Through a collaboration with Mount Si High School’s student government and several local public safety organizations, Mount Si’s mock DUI crash event was held the morning of May 30 for the junior and senior classes.
The mock crash, held once every two years, is a collaboration that shows the consequences drinking and driving can have not only on an individual driver’s life, but the lives of others as well. Two crashed cars are set up outside the school and a group of students act out how dangerous the outcomes of driving while under the influence can be.
Mount Si associated student body (ASB) president and senior Jake Ehrlich said this year’s event was staged as a multi-part story. The event began with an assembly in the gymnasium to watch a student film depicting teenagers leaving a party and driving away, only to get into a serious accident. After the film students were led outside to see the crash in person.
Mount Si students lined the fence along Schusman Avenue Southeast as they watched first responders pull several classmates from the two crashed vehicles. Police and firefighters raced to the scene and rescued several students from the crash and loaded them into ambulances. The students acting as the vehicle occupants had injuries created with makeup and fake blood to outwardly depict the damage caused by the crash.
After police and fire took care of the victims, the students were led back into the school for two more followup films depicting the aftermath at Snoqualmie Valley Hospital and the police station. The videos were created by student filmmaker Kaiden Barlow, who used the actors in the crash to film the before and after short films to create a narrative to help convey the event’s message.
After the videos, Mount Si attendance counselor Bronwyn McDaniels briefly spoke about her own experience losing a loved one in a drunk driving accident and keynote speaker Cara Filler wrapped up the event with her speech about losing a loved one in a drunk driving accident and detailed how teenagers can make the right choices to avoid putting themselves and others in dangerous situations.
Ehrlich said he and ASB secretary Adele Werner worked together with the Snoqualmie police and fire departments, King County Fire, Eastside Fire and Rescue and the Fall City Fire Department to put on the event. They began meeting in January in order to secure the resources needed to stage the crash, including acquiring two damaged vehicles to use in the crash.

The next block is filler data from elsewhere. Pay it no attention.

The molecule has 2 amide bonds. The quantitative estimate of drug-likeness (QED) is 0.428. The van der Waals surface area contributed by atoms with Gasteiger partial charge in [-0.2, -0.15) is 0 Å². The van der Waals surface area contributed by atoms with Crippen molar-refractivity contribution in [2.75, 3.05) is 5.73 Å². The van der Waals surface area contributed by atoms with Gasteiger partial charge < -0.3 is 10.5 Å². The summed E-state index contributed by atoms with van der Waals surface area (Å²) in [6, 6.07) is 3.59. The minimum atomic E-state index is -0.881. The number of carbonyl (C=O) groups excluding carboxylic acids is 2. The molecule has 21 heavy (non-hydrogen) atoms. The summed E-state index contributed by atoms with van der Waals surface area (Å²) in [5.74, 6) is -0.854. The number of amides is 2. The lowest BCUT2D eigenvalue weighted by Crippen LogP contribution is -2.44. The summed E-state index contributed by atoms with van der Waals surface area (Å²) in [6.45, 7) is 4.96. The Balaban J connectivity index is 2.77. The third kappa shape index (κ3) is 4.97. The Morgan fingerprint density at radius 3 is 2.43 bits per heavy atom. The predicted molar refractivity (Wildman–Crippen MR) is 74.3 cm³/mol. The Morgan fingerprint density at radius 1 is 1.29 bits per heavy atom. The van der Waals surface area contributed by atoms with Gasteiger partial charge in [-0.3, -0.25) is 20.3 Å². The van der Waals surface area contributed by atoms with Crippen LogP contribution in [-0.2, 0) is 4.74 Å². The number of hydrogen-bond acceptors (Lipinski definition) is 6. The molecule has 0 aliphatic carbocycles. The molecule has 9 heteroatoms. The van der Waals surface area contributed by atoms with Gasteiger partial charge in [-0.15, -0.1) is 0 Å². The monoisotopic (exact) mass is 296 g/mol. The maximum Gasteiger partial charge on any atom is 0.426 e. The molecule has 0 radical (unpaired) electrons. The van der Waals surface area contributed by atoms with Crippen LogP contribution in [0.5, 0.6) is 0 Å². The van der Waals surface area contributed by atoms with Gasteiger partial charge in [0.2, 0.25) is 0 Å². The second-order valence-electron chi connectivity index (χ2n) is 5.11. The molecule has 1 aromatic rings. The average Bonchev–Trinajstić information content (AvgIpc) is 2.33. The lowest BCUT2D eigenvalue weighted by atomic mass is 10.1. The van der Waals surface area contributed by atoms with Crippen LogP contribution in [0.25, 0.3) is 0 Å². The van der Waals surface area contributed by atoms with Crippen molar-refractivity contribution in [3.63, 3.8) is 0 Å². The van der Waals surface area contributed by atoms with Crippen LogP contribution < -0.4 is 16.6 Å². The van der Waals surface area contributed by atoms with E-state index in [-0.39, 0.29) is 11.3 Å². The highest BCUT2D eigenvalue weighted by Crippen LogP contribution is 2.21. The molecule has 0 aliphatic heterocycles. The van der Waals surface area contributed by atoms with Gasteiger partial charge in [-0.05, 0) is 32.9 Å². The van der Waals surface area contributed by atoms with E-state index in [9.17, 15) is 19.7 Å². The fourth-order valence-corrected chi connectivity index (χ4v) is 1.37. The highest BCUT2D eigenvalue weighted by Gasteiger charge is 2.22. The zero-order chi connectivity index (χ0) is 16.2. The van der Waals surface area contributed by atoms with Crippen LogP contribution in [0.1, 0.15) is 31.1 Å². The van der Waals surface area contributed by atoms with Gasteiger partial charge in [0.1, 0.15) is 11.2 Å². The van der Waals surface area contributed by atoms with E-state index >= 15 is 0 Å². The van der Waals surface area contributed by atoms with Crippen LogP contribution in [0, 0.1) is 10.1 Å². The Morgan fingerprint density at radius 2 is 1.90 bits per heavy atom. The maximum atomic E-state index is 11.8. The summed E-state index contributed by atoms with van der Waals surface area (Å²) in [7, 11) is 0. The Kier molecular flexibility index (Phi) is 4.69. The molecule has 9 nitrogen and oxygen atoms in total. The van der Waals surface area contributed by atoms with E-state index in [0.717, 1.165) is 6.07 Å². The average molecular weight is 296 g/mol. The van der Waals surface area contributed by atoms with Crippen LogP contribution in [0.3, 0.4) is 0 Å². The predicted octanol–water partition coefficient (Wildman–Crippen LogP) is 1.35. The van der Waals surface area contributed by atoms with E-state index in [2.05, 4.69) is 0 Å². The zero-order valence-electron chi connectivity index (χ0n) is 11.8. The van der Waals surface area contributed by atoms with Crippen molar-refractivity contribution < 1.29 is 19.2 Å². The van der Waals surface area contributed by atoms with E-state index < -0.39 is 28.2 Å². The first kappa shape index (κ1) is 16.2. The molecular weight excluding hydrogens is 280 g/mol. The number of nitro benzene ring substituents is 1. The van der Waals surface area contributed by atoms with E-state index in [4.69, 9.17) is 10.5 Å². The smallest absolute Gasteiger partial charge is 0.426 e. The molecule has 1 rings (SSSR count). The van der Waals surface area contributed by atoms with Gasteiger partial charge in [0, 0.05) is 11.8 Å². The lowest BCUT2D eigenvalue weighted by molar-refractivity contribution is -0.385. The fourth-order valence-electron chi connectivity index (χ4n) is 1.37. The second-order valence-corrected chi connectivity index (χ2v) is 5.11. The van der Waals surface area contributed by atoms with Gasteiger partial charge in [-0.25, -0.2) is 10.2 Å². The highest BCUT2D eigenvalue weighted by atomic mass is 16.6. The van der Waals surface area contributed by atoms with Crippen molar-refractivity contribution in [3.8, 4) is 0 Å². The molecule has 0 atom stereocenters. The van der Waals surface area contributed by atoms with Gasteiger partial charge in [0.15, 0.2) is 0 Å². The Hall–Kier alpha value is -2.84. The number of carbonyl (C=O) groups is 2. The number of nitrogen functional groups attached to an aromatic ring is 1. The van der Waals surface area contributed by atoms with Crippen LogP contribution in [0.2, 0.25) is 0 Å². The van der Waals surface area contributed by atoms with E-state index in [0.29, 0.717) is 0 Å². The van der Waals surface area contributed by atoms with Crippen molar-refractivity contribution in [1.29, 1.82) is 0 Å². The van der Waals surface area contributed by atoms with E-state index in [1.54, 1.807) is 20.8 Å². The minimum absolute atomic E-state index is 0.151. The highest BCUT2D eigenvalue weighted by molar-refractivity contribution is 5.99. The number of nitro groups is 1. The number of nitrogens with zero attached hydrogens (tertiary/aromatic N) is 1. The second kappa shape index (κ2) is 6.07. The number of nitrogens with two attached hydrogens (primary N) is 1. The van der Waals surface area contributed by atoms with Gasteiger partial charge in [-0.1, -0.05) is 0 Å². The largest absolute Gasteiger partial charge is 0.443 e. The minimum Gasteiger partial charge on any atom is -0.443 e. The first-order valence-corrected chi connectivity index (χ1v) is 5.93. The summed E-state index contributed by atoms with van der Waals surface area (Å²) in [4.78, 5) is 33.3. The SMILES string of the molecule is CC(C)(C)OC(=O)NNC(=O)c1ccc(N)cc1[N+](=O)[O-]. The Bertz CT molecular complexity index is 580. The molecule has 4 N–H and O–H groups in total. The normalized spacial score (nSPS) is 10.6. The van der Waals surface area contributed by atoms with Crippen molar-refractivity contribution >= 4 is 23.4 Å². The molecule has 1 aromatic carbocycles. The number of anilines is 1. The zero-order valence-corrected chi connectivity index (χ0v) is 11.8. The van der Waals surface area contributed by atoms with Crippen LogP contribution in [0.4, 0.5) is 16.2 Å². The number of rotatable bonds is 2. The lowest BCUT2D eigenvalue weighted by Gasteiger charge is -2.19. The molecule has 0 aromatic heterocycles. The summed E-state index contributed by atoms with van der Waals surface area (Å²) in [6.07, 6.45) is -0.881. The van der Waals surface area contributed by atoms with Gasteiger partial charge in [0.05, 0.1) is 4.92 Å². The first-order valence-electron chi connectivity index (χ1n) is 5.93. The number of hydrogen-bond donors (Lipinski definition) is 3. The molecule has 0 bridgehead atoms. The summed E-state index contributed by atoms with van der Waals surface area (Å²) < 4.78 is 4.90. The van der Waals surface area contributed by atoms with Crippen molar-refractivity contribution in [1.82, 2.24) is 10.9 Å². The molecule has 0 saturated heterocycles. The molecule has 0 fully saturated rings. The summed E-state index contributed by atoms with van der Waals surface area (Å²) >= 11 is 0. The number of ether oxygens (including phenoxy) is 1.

The effectiveness of mock crashes in imparting a message on students has been questioned, Ehrlich said, but the students who worked on the event felt very strongly that their production would be a great way to express the impacts of drunk driving and that they could take the emphasis from the shock element to focus more on the post-crash impacts.
“There were some statistics brought up by numerous people in the Valley about how scare tactics aren’t super effective and we tried to listen to all that but our planning crew really felt this event we put on really has a strong impact so we started to see how we could change it a bit and really focus on the aftereffects of what happens when you decide to drink and drive,” he said. “We just really wanted to give a really good presentation to the students about why you don’t do this.”
The Mount Si ASB also worked with the Snoqualmie Valley Community Network to include the “Your Life, Your Choice” campaign into the event by having students sign a large banner with a pledge to never drive under the influence of drugs and alcohol.
“I really had a really good time getting to plan this event this year along with Adele Werner. Huge props to her for helping me with this,” Ehrlich said. “It’s a super strong and impactful event that I’m glad we carried out…If we can even manage to save one life, one life in this whole presentation, it’s worth it.”